Skip to content

The Story of Magpie Mine

Located near the village of Sheldon, Magpie Mine served as the last working lead mine in the Derbyshire ore field, operating for over 200 years.

The mine’s name likely originates from the magpie’s association with shiny objects, a fitting moniker for a mine that yielded this valuable metal. Magpie Mine reached its peak production period in the 19th century, employing a significant workforce and becoming the last working lead mine in Derbyshire by the mid-20th century.

Magpie Mine & the Widows’ Curse Legend

The mine’s history is marked by periods of prosperity as well as tragic events and disputes with neighboring mines.

The legend of the Widows’ Curse of Magpie Mine adds an intriguing and mysterious dimension to its already rich history. According to local folklore, the mine is said to be haunted and cursed by the ghosts of miners who were involved in a deadly dispute, adding an air of mystique to the site.

The curse is believed to have originated from a tragic event in 1833 when three miners from the neighboring Maypitt Mine were suffocated by fumes ignited by Magpie Miners during a dispute over the rights to the lead veins. This calamity led to a trial where 24 Magpie miners were accused of murder, but due to the challenges in identifying the culprits, they were all acquitted. The wives of the deceased miners were said to have placed a curse on the mine, which closed two years later in 1835.


The enduring legend of the curse has become intertwined with the history of Magpie Mine, adding an element of mystery and intrigue to the site. Visitors are often drawn to the mine not only for its historical significance but also for the allure of this haunting tale. The legend serves as a reminder of the hardships and tragedies that befell the miners and the lasting impact of their experiences on the landscape.

While the curse of Magpie Mine remains a captivating part of its folklore, it also reflects the human stories and conflicts that unfolded within the mining community. This legend adds depth to the historical narrative of the mine, capturing the imagination of those who visit and contributing to the enduring fascination with this remarkable site in the Peak District.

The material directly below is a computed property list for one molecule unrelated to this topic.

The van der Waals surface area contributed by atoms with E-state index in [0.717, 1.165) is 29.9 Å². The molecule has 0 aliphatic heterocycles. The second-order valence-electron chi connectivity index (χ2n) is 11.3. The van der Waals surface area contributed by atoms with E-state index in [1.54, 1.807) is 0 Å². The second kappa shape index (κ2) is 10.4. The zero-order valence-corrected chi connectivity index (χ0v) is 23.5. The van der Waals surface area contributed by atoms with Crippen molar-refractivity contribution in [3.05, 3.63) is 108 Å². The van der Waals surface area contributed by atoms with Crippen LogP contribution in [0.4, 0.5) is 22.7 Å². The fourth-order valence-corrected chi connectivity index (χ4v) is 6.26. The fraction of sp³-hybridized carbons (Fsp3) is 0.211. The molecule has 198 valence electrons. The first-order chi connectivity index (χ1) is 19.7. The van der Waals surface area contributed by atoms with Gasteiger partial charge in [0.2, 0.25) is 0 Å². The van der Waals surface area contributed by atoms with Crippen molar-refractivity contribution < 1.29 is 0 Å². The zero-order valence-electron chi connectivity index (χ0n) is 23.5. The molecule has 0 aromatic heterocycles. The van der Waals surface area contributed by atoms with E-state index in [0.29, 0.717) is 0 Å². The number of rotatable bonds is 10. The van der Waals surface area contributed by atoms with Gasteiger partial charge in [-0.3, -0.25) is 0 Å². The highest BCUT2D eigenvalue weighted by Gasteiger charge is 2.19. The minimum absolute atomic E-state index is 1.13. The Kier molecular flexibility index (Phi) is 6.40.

The tumultuous past of Magpie Mine reflects the harsh realities and dangers faced by those working in the mines during the height of the industry.

Magpie Mine, Sheldon, near Bakewell

A Window Into the Past: Preservation Efforts at Magpie Mine

Magpie Mine serves not just as a historical landmark but also as an educational resource. By visiting the site, one can gain a deeper appreciation for the backbreaking labor involved in lead mining and the ingenuity employed by miners to extract this valuable resource. The mine also sheds light on the social and economic forces that shaped the Peak District for centuries.

Visitors to Magpie Mine can witness the well-preserved remains, including the iconic Cornish Engine House, circular chimney, and main shafts that once echoed with the sounds of industry. Guided tours and heritage open days offer a glimpse into the past, allowing visitors to appreciate the ingenuity and hardships of the miners who toiled in these underground landscapes. The preservation of Magpie Mine provides a unique window into the industrial past of the Peak District, offering an educational and immersive experience for visitors from near and far.